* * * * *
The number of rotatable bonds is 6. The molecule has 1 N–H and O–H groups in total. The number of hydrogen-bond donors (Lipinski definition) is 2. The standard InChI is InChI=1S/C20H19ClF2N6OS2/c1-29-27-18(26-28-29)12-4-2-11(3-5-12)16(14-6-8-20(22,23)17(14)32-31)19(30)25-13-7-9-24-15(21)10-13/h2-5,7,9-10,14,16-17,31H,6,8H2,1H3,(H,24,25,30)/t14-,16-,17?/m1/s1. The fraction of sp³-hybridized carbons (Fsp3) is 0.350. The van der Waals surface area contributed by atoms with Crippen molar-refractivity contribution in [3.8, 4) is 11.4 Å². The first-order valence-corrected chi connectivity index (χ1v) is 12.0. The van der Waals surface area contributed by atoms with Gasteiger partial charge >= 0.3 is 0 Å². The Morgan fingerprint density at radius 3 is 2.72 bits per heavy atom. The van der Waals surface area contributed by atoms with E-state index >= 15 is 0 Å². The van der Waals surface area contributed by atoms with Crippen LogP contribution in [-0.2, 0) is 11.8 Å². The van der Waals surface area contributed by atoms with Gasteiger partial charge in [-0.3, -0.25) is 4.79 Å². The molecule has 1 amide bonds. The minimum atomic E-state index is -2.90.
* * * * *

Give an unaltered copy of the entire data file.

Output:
The number of rotatable bonds is 6. The molecule has 1 N–H and O–H groups in total. The number of hydrogen-bond donors (Lipinski definition) is 2. The standard InChI is InChI=1S/C20H19ClF2N6OS2/c1-29-27-18(26-28-29)12-4-2-11(3-5-12)16(14-6-8-20(22,23)17(14)32-31)19(30)25-13-7-9-24-15(21)10-13/h2-5,7,9-10,14,16-17,31H,6,8H2,1H3,(H,24,25,30)/t14-,16-,17?/m1/s1. The fraction of sp³-hybridized carbons (Fsp3) is 0.350. The van der Waals surface area contributed by atoms with Crippen molar-refractivity contribution in [3.8, 4) is 11.4 Å². The first-order valence-corrected chi connectivity index (χ1v) is 12.0. The van der Waals surface area contributed by atoms with Gasteiger partial charge >= 0.3 is 0 Å². The Morgan fingerprint density at radius 3 is 2.72 bits per heavy atom. The van der Waals surface area contributed by atoms with E-state index >= 15 is 0 Å². The van der Waals surface area contributed by atoms with Crippen LogP contribution in [-0.2, 0) is 11.8 Å². The van der Waals surface area contributed by atoms with Gasteiger partial charge in [-0.3, -0.25) is 4.79 Å². The molecule has 1 amide bonds. The minimum atomic E-state index is -2.90.